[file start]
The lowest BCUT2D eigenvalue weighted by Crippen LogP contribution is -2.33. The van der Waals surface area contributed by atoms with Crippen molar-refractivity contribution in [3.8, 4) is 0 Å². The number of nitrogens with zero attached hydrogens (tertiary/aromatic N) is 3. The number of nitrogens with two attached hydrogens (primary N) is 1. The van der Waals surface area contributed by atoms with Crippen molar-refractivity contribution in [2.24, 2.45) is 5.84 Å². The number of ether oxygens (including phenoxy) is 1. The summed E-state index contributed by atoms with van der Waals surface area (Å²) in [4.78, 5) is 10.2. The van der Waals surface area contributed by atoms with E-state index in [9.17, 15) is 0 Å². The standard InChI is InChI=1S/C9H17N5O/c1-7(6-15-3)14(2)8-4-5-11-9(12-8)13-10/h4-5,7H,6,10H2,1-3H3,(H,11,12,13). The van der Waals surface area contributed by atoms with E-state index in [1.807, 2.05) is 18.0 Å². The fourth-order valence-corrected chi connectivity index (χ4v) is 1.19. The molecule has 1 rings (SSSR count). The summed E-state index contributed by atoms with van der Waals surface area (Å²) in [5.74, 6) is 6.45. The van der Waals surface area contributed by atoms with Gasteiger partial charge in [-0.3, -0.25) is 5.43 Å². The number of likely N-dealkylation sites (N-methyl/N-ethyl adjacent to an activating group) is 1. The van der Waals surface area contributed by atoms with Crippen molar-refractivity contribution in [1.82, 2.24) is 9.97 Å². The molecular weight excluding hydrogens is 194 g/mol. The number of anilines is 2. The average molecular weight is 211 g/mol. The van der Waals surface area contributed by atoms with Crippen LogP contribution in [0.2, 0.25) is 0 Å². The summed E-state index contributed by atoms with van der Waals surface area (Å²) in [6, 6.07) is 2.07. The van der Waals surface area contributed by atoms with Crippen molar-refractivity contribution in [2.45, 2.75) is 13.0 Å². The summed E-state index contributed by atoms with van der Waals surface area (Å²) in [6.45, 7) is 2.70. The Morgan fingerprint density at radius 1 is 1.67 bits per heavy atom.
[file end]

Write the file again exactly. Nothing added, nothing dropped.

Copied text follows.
The lowest BCUT2D eigenvalue weighted by Crippen LogP contribution is -2.33. The van der Waals surface area contributed by atoms with Crippen molar-refractivity contribution in [3.8, 4) is 0 Å². The number of nitrogens with zero attached hydrogens (tertiary/aromatic N) is 3. The number of nitrogens with two attached hydrogens (primary N) is 1. The van der Waals surface area contributed by atoms with Crippen molar-refractivity contribution in [2.24, 2.45) is 5.84 Å². The number of ether oxygens (including phenoxy) is 1. The summed E-state index contributed by atoms with van der Waals surface area (Å²) in [4.78, 5) is 10.2. The van der Waals surface area contributed by atoms with E-state index in [9.17, 15) is 0 Å². The standard InChI is InChI=1S/C9H17N5O/c1-7(6-15-3)14(2)8-4-5-11-9(12-8)13-10/h4-5,7H,6,10H2,1-3H3,(H,11,12,13). The van der Waals surface area contributed by atoms with E-state index in [1.807, 2.05) is 18.0 Å². The fourth-order valence-corrected chi connectivity index (χ4v) is 1.19. The molecule has 1 rings (SSSR count). The summed E-state index contributed by atoms with van der Waals surface area (Å²) in [5.74, 6) is 6.45. The van der Waals surface area contributed by atoms with Gasteiger partial charge in [-0.3, -0.25) is 5.43 Å². The number of likely N-dealkylation sites (N-methyl/N-ethyl adjacent to an activating group) is 1. The van der Waals surface area contributed by atoms with Crippen molar-refractivity contribution in [1.82, 2.24) is 9.97 Å². The molecular weight excluding hydrogens is 194 g/mol. The number of anilines is 2. The average molecular weight is 211 g/mol. The van der Waals surface area contributed by atoms with Crippen LogP contribution in [0.2, 0.25) is 0 Å². The summed E-state index contributed by atoms with van der Waals surface area (Å²) in [6, 6.07) is 2.07. The van der Waals surface area contributed by atoms with Crippen molar-refractivity contribution in [2.45, 2.75) is 13.0 Å². The summed E-state index contributed by atoms with van der Waals surface area (Å²) in [6.45, 7) is 2.70. The Morgan fingerprint density at radius 1 is 1.67 bits per heavy atom.